Last week, I saw one of our newborns at the federally-qualified health center (FQHC) where I work. Baby Tomas was born at term, via spontaneous vaginal delivery, without complications. The pregnancy course, too, was unremarkable and notable only for Mom being of “advanced maternal age” (37) and Gravida 1. Mom and Baby were discharged from the hospital after 48 hours.
I had reviewed the hospital discharge papers and gone over mom’s prenatal labs. Baby’s vitals, measurements, and bilirubin were reassuring. Mom’s prenatal labs were negative. Baby had received his first Hepatitis B vaccine and passed his hearing screen. The discharge summary said baby was feeding well. I anticipated that this visit would be pretty straightforward, in comparison to some of the other newborns I had on panel.
Mom and Dad were delightful people. They were both in their late 30s, and this was their first baby. I had reviewed Tomas’ weight after one of our medical assistants took his vitals: he was down 8% from birth weight. I soon learned that Tomas had only had two wet diapers in the last 12 hours and only one stool in the last 24. When I asked how breastfeeding was going, Mom said, without any hesitation, “Terribly!” She shared that it was painful to breastfeed, she wasn’t sure when baby was hungry, and she wasn’t sure how much he was eating. Was it okay that he wasn’t sleeping through the night, that he was only sleeping for five hours? The more I talked with Tomas’ parents, the more we both realized how little they knew.
At the end of each visit, I like to summarize all that has been discussed – it organizes what can often feel like multiple meandering conversations during a clinical visit, and it leaves my patients’ families and me on the same page before we say goodbye. For Tomas, I said, my main concern was feeding. Baby had not gained weight since hospital discharge. Baby wasn’t jaundiced, and in fact, was quite physically well-appearing. But, he wasn’t peeing enough and he wasn’t pooping enough, which meant he wasn’t eating enough. I told his parents, our goal for him was to have 8-10 wet diapers and 4-5 soft stools a day.
Mom wanted to do solely breastfeeding, which I applauded her for; however, I said, in very concrete terms, weight gain during the newborn period was important. I needed the parents to count diapers. I needed her to feed the baby on demand and at least every two hours. Baby needed to be woken up to eat. “It’s a lot.” I said, putting a hand on Mom’s shoulder. I wanted to encourage Mom, but also equip her with information and tools, so I asked if they would be open to getting help with breastfeeding today. Both Mom and Dad eagerly nodded.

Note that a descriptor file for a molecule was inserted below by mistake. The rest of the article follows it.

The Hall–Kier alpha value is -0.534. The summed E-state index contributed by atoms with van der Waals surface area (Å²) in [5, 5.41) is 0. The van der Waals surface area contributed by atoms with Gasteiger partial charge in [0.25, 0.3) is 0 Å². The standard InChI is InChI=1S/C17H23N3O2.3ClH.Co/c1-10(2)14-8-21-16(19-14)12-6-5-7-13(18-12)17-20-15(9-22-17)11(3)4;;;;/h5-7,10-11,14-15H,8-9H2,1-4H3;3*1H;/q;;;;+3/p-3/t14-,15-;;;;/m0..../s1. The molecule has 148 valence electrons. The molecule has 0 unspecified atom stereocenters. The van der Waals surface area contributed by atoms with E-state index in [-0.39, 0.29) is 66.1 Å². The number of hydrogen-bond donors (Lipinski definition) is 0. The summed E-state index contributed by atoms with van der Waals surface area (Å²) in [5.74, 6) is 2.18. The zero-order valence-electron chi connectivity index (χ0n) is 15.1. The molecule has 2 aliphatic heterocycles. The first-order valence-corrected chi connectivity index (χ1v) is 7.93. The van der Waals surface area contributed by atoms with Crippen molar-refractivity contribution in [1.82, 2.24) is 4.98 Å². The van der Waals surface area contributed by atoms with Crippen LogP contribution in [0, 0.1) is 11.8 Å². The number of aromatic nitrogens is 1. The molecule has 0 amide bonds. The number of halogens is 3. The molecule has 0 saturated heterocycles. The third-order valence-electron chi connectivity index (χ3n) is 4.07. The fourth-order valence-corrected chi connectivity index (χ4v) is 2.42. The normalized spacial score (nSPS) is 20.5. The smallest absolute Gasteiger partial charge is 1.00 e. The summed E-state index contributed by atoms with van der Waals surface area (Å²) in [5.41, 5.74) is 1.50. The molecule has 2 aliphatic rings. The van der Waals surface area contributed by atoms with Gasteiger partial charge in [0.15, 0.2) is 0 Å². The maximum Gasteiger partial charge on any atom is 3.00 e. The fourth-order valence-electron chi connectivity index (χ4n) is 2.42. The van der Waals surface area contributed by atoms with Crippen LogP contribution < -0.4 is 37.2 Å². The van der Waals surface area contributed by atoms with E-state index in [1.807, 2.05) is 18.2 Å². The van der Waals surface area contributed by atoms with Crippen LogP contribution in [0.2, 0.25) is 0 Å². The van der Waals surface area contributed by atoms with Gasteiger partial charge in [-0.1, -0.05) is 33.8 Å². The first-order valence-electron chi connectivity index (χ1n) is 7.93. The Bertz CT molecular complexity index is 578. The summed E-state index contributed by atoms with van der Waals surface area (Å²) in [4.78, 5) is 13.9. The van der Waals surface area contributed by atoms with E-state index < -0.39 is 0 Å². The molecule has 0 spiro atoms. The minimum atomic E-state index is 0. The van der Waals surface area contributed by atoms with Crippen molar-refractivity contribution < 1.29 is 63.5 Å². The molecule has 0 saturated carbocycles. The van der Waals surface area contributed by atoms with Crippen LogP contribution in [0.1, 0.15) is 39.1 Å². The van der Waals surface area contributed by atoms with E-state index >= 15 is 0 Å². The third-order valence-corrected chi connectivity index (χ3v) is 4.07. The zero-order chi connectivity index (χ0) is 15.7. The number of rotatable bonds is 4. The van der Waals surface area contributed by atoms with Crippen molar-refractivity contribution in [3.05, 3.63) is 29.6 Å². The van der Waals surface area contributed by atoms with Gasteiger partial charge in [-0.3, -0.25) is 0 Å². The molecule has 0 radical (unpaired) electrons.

When I came out of the room, I told Emi, one of our nurses, about Tomas and said that Mom needed breastfeeding support. Emi nodded her head understandingly, said that WIC would be the best resource for the family, and in fact, they could go directly after this visit. She would go in and tell the parents.
According to their website, The Special Supplemental Nutrition Program for Women, Infants, and Children (WIC), “provides federal grants to states for supplemental foods, health care referrals, and nutrition education for low-income pregnant, breastfeeding, and non-breastfeeding postpartum women, and to infants and children who are found to be at nutritional risk.” As a clinician, this means that WIC supports and helps my patients’ mothers with breastfeeding, including lactation counseling, the use of nipple shields or even other options such as breast pumps. For my babies who require special formulas like Neocate or Alimentum – WIC helps families by providing them. When my babies turn six months, WIC starts to give them baby foods, teaching them about the slow introduction of baby foods. The program supports children up until the age of five, and they provide vouchers for those who struggle with food insecurity. They have been an incredible resource for so many of my patients and their families throughout my past decade of clinical practice.
Our clinic is located in the same building as the WIC office. This was purposeful. It improves access and helps break down systemic and access barriers to health care. Mothers and their children can simply walk down the hall to the WIC office after their medical appointments.
When Emi came out of Tomas’ room, she came to me and said, “The parents don’t want WIC. They refused.”
Without much thought, I blurted out, “What!” I stop charting on our EMR for a few minutes. “Why? Did they say?” What was wrong with WIC? Why would anyone refuse? It was free.